Crye carried his formative years’ love of sports into adulthood where, among his coaching jobs, he coached Shasta High School girls basketball. It didn’t take long before students and parents alike noticed some of Crye’s patterns and behaviors that they found disturbing. Eventually a group of upset parents took their complaints to the school administrator. Not long after the parents aired their complaints about Crye, a credentialed school teacher and well-respected coach stepped up and said he wanted that coaching position. Because the credentialed teacher had seniority, he got the job. Crye was dismissed.

A partial list of the parents’ complaints included:

  • Pressured players to play while injured.
  • Used position of authority to intimidate and humiliate players.
  • Pressured girls to play only basketball, stating that if a player is playing another sport, then he will have more time for the remaining basketball players who he will help improve and play more.
  • Players who did choose to play a second sport were treated differently, such as not being able to start games, or they might end up playing less.
  • Pressured girls to play AAU (Amateur Athletic Union) basketball to improve opportunities to play on Shasta High School’s teams.
  • Inappropriately contacted and pressured middle-school-age girls and parents through direct contact, emails and possibly text messages to play on one of the AAU Wolfpack basketball teams, stating that it would enhance  students’ ability to play on the Shasta High School teams.
  • Inappropriately shared information with players about other players who may have communicated concerns to Crye, or whose parents communicated concerns to him. This resulted in players and parents being pitted against one another regarding who was “in” and who was “out”
  • Held fundraisers before team members had tried out and/or had been selected for the team. In once instance, 14 girls were planning to try out for the varsity team, and yet Crye announced several times before the dinner auction fundraiser that he was only keeping 12 players.
  • Put pressure on girls whose parents were not actively fundraising, causing some parents to classify the fundraising as “coercive”.
  • Showed favorite students and parents preferential treatment, while snubbing those parents and students who’d fallen out of favor with Crye.
  • Inappropriately contacted players by texts and emails during the school day.
  • Sent a Sunday email one day before tryouts that said, “If your blue card was not turned in Friday, don’t bother coming out Monday” — knowing full well that two returning senior players had not turned in their blue cards. Other girls who were trying out knew who had turned in their blue cards. Although Crye allowed the two senior girls to attend the first day of tryouts, Crye singled them out and subjected them to a grueling afternoon of Crye treating the girls as if he was on the outs with them.

Two additional complaints regarding young female athletes, although not on the Shasta High parents’ formal list of grievances against Crye, were even more damning:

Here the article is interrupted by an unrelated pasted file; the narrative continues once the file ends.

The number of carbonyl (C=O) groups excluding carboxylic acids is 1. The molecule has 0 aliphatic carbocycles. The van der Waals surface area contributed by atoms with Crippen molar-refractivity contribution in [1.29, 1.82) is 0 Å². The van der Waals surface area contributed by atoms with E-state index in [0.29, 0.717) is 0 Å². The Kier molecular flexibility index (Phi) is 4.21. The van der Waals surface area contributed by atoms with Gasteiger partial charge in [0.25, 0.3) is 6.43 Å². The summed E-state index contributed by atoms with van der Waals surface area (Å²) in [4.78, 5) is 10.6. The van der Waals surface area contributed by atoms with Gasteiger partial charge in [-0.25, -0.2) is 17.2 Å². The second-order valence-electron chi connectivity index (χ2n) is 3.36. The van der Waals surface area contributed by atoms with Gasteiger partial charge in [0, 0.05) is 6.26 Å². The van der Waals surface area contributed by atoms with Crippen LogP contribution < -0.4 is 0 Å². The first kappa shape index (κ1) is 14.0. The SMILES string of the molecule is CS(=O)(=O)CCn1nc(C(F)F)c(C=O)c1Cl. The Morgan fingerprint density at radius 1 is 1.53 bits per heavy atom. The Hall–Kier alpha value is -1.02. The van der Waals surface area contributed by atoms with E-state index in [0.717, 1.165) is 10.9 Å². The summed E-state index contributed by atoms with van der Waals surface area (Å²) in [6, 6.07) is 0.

• Crye was allegedly seen by a parent at an upscale Redding restaurant dining alone with one of his female athletes. When the parent asked why Crye and the student were there, Crye replied that he was rewarding the student for her good behavior.
  • At an away game during down time, students were at a mall that included a lingerie retail store. Crye allegedly asked a teen athlete to try on and model lingerie so he could see and decide what to buy his wife for a gift.
Crye on the crooked campaign trail

Dist. 1 Supervisor Kevin Crye.

Crye’s behavior while campaigning for the District 1 supervisor seat foreshadowed the kind of supervisor Crye would ultimately reveal himself to be.

During one of his first speeches during the public comment period at a supervisors meeting, Crye claimed that not only was he friends with then-District 1 Supervisor Joe Chimenti, but he’d actually campaigned for Chimenti.

When A News Cafe contacted Chimenti for confirmation of Crye’s statements, Chimenti gave two denials. First, Chimenti said that he and Crye were not friends. Second, Chimenti said Crye had not campaigned for him.

When Crye first announced his candidacy, Crye flat out lied when he claimed he lived in District 1. In fact, he and his family lived in what he described during public comment as his wife’s recently remodeled “dream home”. What he didn’t mention at the time was the Crye family home was actually in District 4, Supervisor Patrick Jones’ district.

Chimenti’s failure to claim Crye as a friend is reminiscent of a lead photo on the Vote Kevin Crye Facebook page of a grinning Congressman Doug LaMalfa and Crye. Crye had often bragged publicly of his and LaMalfa’s close ties, and that LaMalfa was in full support of Crye.

But when A News Cafe contacted Mark Spannagel, LaMalfa’s chief of staff, to confirm that LaMalfa was in in fact in full support of Crye, his response looked as if he’d misunderstood the question:

“Congressman LaMalfa opposes allowing Gavin Newsom appointing [sic] anyone, especially in Northern California,” Spannagel texted back.

No mention of Crye whatsoever.